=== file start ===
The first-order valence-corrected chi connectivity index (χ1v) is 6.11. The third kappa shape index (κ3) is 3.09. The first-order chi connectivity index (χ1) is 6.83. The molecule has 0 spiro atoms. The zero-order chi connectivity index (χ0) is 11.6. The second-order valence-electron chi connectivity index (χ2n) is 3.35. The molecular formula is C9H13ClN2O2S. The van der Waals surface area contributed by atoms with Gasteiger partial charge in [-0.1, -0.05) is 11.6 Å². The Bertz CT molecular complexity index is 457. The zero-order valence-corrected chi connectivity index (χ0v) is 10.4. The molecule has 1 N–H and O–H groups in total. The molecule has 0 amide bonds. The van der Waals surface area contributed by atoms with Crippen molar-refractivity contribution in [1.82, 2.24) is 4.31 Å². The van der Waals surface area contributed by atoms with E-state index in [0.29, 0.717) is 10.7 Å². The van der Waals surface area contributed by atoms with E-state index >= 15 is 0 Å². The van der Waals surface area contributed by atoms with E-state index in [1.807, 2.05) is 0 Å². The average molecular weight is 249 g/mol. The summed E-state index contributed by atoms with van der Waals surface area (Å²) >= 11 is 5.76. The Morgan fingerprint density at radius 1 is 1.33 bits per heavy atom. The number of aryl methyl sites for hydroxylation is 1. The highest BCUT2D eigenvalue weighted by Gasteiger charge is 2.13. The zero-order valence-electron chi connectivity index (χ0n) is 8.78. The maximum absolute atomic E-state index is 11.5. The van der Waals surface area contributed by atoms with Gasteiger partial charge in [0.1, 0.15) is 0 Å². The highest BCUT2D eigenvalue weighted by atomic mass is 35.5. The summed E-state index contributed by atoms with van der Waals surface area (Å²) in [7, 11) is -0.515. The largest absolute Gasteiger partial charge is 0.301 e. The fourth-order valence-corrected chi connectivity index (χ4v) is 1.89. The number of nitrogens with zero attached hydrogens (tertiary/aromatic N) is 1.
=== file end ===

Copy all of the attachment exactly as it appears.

The first-order valence-corrected chi connectivity index (χ1v) is 6.11. The third kappa shape index (κ3) is 3.09. The first-order chi connectivity index (χ1) is 6.83. The molecule has 0 spiro atoms. The zero-order chi connectivity index (χ0) is 11.6. The second-order valence-electron chi connectivity index (χ2n) is 3.35. The molecular formula is C9H13ClN2O2S. The van der Waals surface area contributed by atoms with Gasteiger partial charge in [-0.1, -0.05) is 11.6 Å². The Bertz CT molecular complexity index is 457. The zero-order valence-corrected chi connectivity index (χ0v) is 10.4. The molecule has 1 N–H and O–H groups in total. The molecule has 0 amide bonds. The van der Waals surface area contributed by atoms with Crippen molar-refractivity contribution in [1.82, 2.24) is 4.31 Å². The van der Waals surface area contributed by atoms with E-state index in [0.29, 0.717) is 10.7 Å². The van der Waals surface area contributed by atoms with E-state index >= 15 is 0 Å². The van der Waals surface area contributed by atoms with E-state index in [1.807, 2.05) is 0 Å². The average molecular weight is 249 g/mol. The summed E-state index contributed by atoms with van der Waals surface area (Å²) >= 11 is 5.76. The Morgan fingerprint density at radius 1 is 1.33 bits per heavy atom. The number of aryl methyl sites for hydroxylation is 1. The highest BCUT2D eigenvalue weighted by Gasteiger charge is 2.13. The zero-order valence-electron chi connectivity index (χ0n) is 8.78. The maximum absolute atomic E-state index is 11.5. The van der Waals surface area contributed by atoms with Gasteiger partial charge in [0.1, 0.15) is 0 Å². The highest BCUT2D eigenvalue weighted by atomic mass is 35.5. The summed E-state index contributed by atoms with van der Waals surface area (Å²) in [7, 11) is -0.515. The largest absolute Gasteiger partial charge is 0.301 e. The fourth-order valence-corrected chi connectivity index (χ4v) is 1.89. The number of nitrogens with zero attached hydrogens (tertiary/aromatic N) is 1.